The Government has pledged to ensure the evacuation of 75 Irish citizens and residents who remain stranded in Afghanistan, following the conclusion of the military and diplomatic mission there yesterday.
The Emergency Consular Assistance Team (ECAT) facilitated the evacuation of 26 Irish citizens from Kabul Airport during the mission, which started on Tuesday morning and finished just after 3pm on Thursday when the last of the team departed by air.
This is in addition to the 10 people who were evacuated before the arrival of the team, which comprised two Irish diplomats and a section of the Army Ranger Wing, earlier this week.
Last to leave on Thursday were a diplomat and two soldiers who had stayed behind to escort the final 15 Irish citizens on a Finnish flight out of the country. It departed minutes after two suicide bombs killed and injured dozens outside the airport gates.
The mission has been viewed as a success by officials. However, the Department of Defence says it is now aware of approximately 60 more Irish citizens and their family members who remain in the country and who require support, in addition to a further 15 Afghan citizens with Irish residency.
Many of them had travelled back to the country during the summer holidays to visit family.
Minister for Foreign Affairs Simon Coveney said efforts to secure their safe evacuation will continue remotely but that Kabul airport is now effectively closed to civilians.
The evacuation team took the decision to depart on Thursday amid the worsening security situation in the area and the belief that no other Irish citizens were likely to gain entry to the airport in the near future.
Most of the team left on a French military aircraft bound for Paris just before midday, as the National Emergency Coordination Committee monitored the situation from Ireland.
“I would like to thank the members of the ECAT team for their rapid deployment to such a challenging and complex environment and for their excellent work in securing the successful evacuation of 26 people,” Mr Coveney said.
“I know there are many in Ireland today with deep concerns for family members, friends and colleagues who remain in Afghanistan. Along with other countries, our team needed to evacuate due to the deteriorating security situation.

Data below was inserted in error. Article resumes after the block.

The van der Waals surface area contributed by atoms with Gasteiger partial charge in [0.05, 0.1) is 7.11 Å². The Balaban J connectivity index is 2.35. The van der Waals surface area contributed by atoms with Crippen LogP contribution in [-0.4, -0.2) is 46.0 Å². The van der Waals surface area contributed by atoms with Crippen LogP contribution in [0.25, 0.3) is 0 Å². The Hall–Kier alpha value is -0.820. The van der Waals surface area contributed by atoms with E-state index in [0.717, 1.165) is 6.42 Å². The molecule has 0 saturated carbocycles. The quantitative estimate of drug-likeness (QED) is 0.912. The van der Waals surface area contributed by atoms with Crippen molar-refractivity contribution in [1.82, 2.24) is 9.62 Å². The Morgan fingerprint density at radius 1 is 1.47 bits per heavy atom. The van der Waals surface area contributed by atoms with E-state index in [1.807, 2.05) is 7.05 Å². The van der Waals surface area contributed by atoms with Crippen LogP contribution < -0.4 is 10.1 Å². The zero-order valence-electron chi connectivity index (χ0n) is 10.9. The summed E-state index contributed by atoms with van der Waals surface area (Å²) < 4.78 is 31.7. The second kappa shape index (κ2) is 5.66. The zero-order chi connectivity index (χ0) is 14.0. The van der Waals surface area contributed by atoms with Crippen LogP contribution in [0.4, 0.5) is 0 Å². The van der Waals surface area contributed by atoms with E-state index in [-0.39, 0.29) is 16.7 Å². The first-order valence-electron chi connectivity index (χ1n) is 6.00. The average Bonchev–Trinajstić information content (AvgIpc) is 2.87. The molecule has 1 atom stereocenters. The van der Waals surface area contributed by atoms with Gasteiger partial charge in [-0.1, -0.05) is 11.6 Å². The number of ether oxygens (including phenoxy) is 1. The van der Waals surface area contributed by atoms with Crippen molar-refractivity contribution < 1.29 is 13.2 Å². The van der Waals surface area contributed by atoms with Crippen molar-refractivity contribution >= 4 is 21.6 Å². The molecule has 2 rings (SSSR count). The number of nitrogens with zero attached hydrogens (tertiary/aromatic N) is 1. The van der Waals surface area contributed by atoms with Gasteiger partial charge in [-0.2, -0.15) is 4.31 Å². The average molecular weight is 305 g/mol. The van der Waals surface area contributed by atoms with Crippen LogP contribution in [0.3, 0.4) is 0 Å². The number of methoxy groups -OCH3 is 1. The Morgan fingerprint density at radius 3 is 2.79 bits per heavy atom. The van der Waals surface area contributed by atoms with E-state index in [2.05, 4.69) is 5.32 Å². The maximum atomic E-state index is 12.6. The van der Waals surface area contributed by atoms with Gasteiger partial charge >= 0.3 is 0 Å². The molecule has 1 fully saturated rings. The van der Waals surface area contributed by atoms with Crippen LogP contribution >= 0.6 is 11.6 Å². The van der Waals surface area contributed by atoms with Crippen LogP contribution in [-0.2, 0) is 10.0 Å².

“I can give full assurance that the overall consular effort is continuing and we remain strongly committed to assisting those requiring ongoing consular support in Afghanistan.”
During the short mission, the team coordinated the evacuation of Irish citizens on French, German, Finnish and Dutch aircraft. The Irish team also received significant logistical assistance from their UK counterparts.
Irish citizens still in Kabul have now been advised not to come to the airport due to the worsening security situation there.
“There may be some people for specific reasons allowed into the airport, but the security situation is now such that very, very few, if any, others will be allowed into the airport, and the evidence of that is most countries are now saying that their defence force personnel will also be leaving either this evening or tomorrow,” Mr Coveney told RTÉ Radio 1.
He said officials will remain in contact with Irish citizens still in Afghanistan but warned it “is going to take time” to get them out.
Mr Coveney said France had been “phenomenally helpful” to Ireland throughout the crisis, and also thanked other “friendly countries”, including the UK.
Efforts to safely take Irish passport holders out of Afghanistan grew increasingly difficult as a result of the Taliban decision to stop Afghan citizens from entering the airport. Many of those remaining in the country hold both Afghan and Irish citizenship.
Other countries’ military missions, including those of Canada, Germany and the Netherlands have now also come to an end.